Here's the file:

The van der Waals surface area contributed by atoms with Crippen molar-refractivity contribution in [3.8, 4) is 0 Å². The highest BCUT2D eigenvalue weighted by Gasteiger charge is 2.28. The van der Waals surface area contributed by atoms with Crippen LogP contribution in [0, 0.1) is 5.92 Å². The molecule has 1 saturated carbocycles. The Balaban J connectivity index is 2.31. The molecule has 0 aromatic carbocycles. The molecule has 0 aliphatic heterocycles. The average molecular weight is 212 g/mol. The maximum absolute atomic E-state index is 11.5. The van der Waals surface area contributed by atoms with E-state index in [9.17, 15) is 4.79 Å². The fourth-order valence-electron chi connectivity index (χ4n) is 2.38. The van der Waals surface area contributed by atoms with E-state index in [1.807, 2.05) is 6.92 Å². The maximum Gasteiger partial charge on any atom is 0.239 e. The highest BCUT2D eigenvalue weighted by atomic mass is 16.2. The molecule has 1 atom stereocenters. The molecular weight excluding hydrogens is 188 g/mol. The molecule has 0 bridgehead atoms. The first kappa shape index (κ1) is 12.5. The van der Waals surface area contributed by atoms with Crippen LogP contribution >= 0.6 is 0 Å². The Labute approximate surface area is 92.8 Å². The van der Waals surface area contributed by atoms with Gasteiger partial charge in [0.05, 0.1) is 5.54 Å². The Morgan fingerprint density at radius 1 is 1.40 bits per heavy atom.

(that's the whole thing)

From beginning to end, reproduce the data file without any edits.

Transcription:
The van der Waals surface area contributed by atoms with Crippen molar-refractivity contribution in [3.8, 4) is 0 Å². The highest BCUT2D eigenvalue weighted by Gasteiger charge is 2.28. The van der Waals surface area contributed by atoms with Crippen LogP contribution in [0, 0.1) is 5.92 Å². The molecule has 1 saturated carbocycles. The Balaban J connectivity index is 2.31. The molecule has 0 aromatic carbocycles. The molecule has 0 aliphatic heterocycles. The average molecular weight is 212 g/mol. The maximum absolute atomic E-state index is 11.5. The van der Waals surface area contributed by atoms with E-state index in [9.17, 15) is 4.79 Å². The fourth-order valence-electron chi connectivity index (χ4n) is 2.38. The van der Waals surface area contributed by atoms with E-state index in [1.807, 2.05) is 6.92 Å². The maximum Gasteiger partial charge on any atom is 0.239 e. The highest BCUT2D eigenvalue weighted by atomic mass is 16.2. The molecule has 1 atom stereocenters. The molecular weight excluding hydrogens is 188 g/mol. The molecule has 0 bridgehead atoms. The first kappa shape index (κ1) is 12.5. The van der Waals surface area contributed by atoms with Crippen LogP contribution >= 0.6 is 0 Å². The Labute approximate surface area is 92.8 Å². The van der Waals surface area contributed by atoms with Gasteiger partial charge in [0.05, 0.1) is 5.54 Å². The Morgan fingerprint density at radius 1 is 1.40 bits per heavy atom.